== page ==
The "pornographic" Chinese opera

In China, despite currents of change, the deep despotism of the centuries is never far below the calm surface waters.

Published June 26, 1998 7:00PM (EDT)

President Clinton and his entourage of a thousand best friends, court officials and attendant journalists descended on China this week, determined to celebrate its emancipation from communism and to encourage its emergence as a superpower of the 21st century the United States can do business with.

Despite bitter sniping about China from Republican critics in Congress, Clinton received a welcome suitable for an emperor as he touched down in Xi'an, once the Rome of the East. It was there, in the second century B.C., that Qin Dynasty Emperor Shi first united the region's then warring states into the vast sprawling nation-empire that is today's China.

Certainly both sides are making every effort to make nice. Clinton, the first U.S. president to visit the Middle Kingdom since the Tiananmen Square horror of 1989, and President Jiang Zemin were eager to proclaim a new era of cooperation and amity that would look to the future, rather than the past.

The future, everyone is told, is all about budding free-enterprise capitalism. Tiananmen Square is but "a fading scar," as a headline in Newsweek put it this week. The images that have captured the imagination of late are miniskirted Chinese women, young lovers embracing in public, chic boutiques and the return of nightclubs and privately owned homes. "Today, this is a country of cell phones and pagers, McDonald's and bowling alleys," is how Newsweek describes China in its cover story this week.

But before getting carried away about the New China of relaxed social and economic mores, it's important to remember that in China's 4,000-year history, change is cyclical and better measured in centuries than in decades. China's future can never be divorced from its past.

That was perhaps the most important lesson I came away with when I first visited China in the early 1970s, at a time when the country was still grappling with the demons Chairman Mao Tse-tung had let loose in 1966 with his Cultural Revolution. I remember visiting Guangdong University, in southern China, at a time when that most venerable and moral of Chinese sages, Confucius, was being branded a "Capitalist Running Dog" by Mao's Red Guard thugs and all Confucian scholars in China were being persecuted; many were killed.

It was, I discovered, an old story. Back in Xi'an 22 centuries earlier, Emperor Shi had also sought to solidify his rule by attacking the traditions and order that preceded him, banishing and executing Confucian scholars and burning their books. A classic Chinese example of how creating a new future gets bogged down in warring with the past.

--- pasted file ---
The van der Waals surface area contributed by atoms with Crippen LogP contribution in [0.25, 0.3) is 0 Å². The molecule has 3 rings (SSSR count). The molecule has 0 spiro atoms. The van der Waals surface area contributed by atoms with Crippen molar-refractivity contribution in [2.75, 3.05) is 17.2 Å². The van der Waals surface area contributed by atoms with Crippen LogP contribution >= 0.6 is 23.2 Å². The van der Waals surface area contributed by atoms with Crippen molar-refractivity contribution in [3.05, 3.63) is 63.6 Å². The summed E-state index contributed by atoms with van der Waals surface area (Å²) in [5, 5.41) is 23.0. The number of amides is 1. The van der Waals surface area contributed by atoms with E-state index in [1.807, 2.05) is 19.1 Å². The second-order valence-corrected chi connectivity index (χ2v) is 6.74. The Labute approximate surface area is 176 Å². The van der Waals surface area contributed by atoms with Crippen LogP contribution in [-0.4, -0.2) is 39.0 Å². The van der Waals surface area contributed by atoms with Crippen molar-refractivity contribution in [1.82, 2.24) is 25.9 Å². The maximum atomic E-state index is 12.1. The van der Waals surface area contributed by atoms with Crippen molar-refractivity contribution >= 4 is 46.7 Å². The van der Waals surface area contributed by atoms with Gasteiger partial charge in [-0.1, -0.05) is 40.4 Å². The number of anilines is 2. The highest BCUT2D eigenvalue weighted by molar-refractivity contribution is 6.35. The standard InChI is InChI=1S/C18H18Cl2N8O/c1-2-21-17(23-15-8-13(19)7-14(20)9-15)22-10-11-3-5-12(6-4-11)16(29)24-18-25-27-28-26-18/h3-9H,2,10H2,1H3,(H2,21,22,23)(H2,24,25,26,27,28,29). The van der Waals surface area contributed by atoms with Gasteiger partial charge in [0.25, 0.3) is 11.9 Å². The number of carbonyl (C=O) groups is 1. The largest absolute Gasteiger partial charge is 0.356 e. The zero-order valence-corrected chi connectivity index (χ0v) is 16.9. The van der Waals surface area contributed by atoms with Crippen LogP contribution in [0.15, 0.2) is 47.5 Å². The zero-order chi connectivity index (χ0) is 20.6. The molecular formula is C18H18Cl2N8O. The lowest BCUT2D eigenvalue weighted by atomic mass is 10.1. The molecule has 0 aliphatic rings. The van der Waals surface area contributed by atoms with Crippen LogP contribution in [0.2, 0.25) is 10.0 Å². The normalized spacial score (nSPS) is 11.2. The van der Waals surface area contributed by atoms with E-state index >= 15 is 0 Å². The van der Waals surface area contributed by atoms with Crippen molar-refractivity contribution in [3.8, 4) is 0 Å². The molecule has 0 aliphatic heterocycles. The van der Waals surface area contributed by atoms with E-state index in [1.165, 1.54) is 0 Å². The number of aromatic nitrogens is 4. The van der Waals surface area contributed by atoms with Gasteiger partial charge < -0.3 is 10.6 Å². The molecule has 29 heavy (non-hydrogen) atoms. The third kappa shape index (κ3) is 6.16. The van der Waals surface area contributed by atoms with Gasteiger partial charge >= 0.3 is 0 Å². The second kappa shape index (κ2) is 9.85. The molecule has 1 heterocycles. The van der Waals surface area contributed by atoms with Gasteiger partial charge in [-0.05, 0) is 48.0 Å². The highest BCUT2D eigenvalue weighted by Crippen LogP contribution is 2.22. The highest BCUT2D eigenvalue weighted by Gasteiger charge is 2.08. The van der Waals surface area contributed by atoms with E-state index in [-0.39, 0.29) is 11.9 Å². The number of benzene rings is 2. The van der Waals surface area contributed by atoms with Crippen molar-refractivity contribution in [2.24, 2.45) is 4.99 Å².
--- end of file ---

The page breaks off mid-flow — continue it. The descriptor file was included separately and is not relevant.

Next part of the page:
Confucius is back, of course, in Jiang's New China. But as President Clinton began his nine-day China odyssey in Xi'an, he needed look no further than bustling Shanghai to be reminded of the tenacity of historic traditions of repression and intolerance. For there, in spite of all the new openness and freedom being proclaimed by Jiang and company in Beijing, China's dogmatic, xenophobic reflexes are on display again.

As is so often the case with China's arcane internal politics, the issue was cultural -- an obscure, rarely performed, 400-year-old Ming Dynasty opera called "The Peony Pavilion." The work, an elaborate love story written in 1598 by Tang Xianzu, had been selected by New York's Lincoln Center to anchor a summer cultural festival next month.

Lincoln Center had contracted with Chinese-born American director Chen Shi Zheng to direct this monster work of 55 acts that takes 20 hours to perform. Chen, who grew up in China before moving to the United States in 1987, spent eight months working with the Shanghai Kunqu Opera company to prepare it for its New York debut. But this week, after a dress rehearsal in China that drew praise from the official People's Daily but was attacked in the Shanghai press, the local cultural czars turned thumbs down on the opera's performance abroad.

Ma Bomin, the director of Shanghai's Bureau of Culture, charged that in Chen's creative interpretation of "The Peony Pavilion," the original sense of the opera's central love story was perverted by "feudal superstition, stupidity and pornography." As a result, the containers holding six and a half tons of the opera company's sets and costumes were stopped at Shanghai airport by order of Ma.

That China's minister of culture, Sun Jiazheng, had hailed the Lincoln Center performance of "The Peony Pavilion" as just the sort of cultural exchange that President Clinton's trip to China sought to promote, has cut little ice with Ma or her superiors in China's most dynamic city. And to date, no amount of negotiation by U.S. consular officials, Lincoln Center executives and Chen himself has convinced Ma to let the show go on.

Add that incident to the withdrawal of visas for three U.S. journalists working for Radio Free Asia the day before Clinton's departure for China and the scattered arrest of local dissidents along Clinton's path through the Middle Kingdom, and you have plenty of evidence that eternal China is alive and well. Though China may be flirting with capitalism and democratization, the instinctive despotism of China's historic culture is still a powerful force.

An old Chinese proverb states: "He who carries a boat can also overturn it." That wisdom has been proven time after time by Chinese history; there is no reason to believe the boat floats differently this time around.

By Loren Jenkins

Loren Jenkins is the foreign editor of National Public Radio. He last wrote for Salon on the new relations between the United States and Iran.

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